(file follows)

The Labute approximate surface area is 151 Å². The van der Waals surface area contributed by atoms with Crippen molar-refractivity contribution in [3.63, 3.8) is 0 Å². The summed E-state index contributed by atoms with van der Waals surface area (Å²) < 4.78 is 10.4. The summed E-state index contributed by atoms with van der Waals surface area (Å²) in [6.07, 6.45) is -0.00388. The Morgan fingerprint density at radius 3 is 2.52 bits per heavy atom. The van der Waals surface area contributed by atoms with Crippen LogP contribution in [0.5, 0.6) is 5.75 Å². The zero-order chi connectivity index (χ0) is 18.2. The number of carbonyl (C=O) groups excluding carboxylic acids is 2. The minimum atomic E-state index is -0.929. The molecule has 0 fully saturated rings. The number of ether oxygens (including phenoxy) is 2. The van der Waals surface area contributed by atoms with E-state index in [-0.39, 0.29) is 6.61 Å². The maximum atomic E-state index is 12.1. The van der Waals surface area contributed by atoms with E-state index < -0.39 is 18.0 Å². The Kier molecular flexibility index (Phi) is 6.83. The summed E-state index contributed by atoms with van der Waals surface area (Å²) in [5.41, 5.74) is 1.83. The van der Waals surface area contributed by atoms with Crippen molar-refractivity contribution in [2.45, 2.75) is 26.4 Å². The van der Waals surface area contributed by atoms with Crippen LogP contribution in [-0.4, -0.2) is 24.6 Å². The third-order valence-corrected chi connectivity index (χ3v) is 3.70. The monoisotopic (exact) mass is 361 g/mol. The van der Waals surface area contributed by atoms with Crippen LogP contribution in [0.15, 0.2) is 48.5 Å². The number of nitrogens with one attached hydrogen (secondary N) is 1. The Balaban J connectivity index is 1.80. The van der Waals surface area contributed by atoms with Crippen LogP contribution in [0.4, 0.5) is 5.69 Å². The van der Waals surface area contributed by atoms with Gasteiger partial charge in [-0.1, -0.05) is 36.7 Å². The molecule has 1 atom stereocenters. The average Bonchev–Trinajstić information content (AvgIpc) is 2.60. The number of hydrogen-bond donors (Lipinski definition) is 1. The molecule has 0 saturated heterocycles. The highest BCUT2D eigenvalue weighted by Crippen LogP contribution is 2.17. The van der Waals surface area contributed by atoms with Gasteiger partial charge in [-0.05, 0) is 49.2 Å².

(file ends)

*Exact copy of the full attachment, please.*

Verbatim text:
The Labute approximate surface area is 151 Å². The van der Waals surface area contributed by atoms with Crippen molar-refractivity contribution in [3.63, 3.8) is 0 Å². The summed E-state index contributed by atoms with van der Waals surface area (Å²) < 4.78 is 10.4. The summed E-state index contributed by atoms with van der Waals surface area (Å²) in [6.07, 6.45) is -0.00388. The Morgan fingerprint density at radius 3 is 2.52 bits per heavy atom. The van der Waals surface area contributed by atoms with Crippen LogP contribution in [0.5, 0.6) is 5.75 Å². The zero-order chi connectivity index (χ0) is 18.2. The number of carbonyl (C=O) groups excluding carboxylic acids is 2. The minimum atomic E-state index is -0.929. The molecule has 0 fully saturated rings. The number of ether oxygens (including phenoxy) is 2. The van der Waals surface area contributed by atoms with E-state index in [-0.39, 0.29) is 6.61 Å². The maximum atomic E-state index is 12.1. The van der Waals surface area contributed by atoms with E-state index < -0.39 is 18.0 Å². The Kier molecular flexibility index (Phi) is 6.83. The summed E-state index contributed by atoms with van der Waals surface area (Å²) in [5.41, 5.74) is 1.83. The van der Waals surface area contributed by atoms with Crippen molar-refractivity contribution in [2.45, 2.75) is 26.4 Å². The van der Waals surface area contributed by atoms with Crippen LogP contribution in [-0.4, -0.2) is 24.6 Å². The third-order valence-corrected chi connectivity index (χ3v) is 3.70. The monoisotopic (exact) mass is 361 g/mol. The van der Waals surface area contributed by atoms with Crippen LogP contribution in [0.15, 0.2) is 48.5 Å². The number of nitrogens with one attached hydrogen (secondary N) is 1. The Balaban J connectivity index is 1.80. The van der Waals surface area contributed by atoms with Crippen LogP contribution in [0.4, 0.5) is 5.69 Å². The van der Waals surface area contributed by atoms with Gasteiger partial charge in [-0.1, -0.05) is 36.7 Å². The molecule has 1 atom stereocenters. The average Bonchev–Trinajstić information content (AvgIpc) is 2.60. The number of hydrogen-bond donors (Lipinski definition) is 1. The molecule has 0 saturated heterocycles. The highest BCUT2D eigenvalue weighted by Crippen LogP contribution is 2.17. The van der Waals surface area contributed by atoms with Gasteiger partial charge in [-0.05, 0) is 49.2 Å².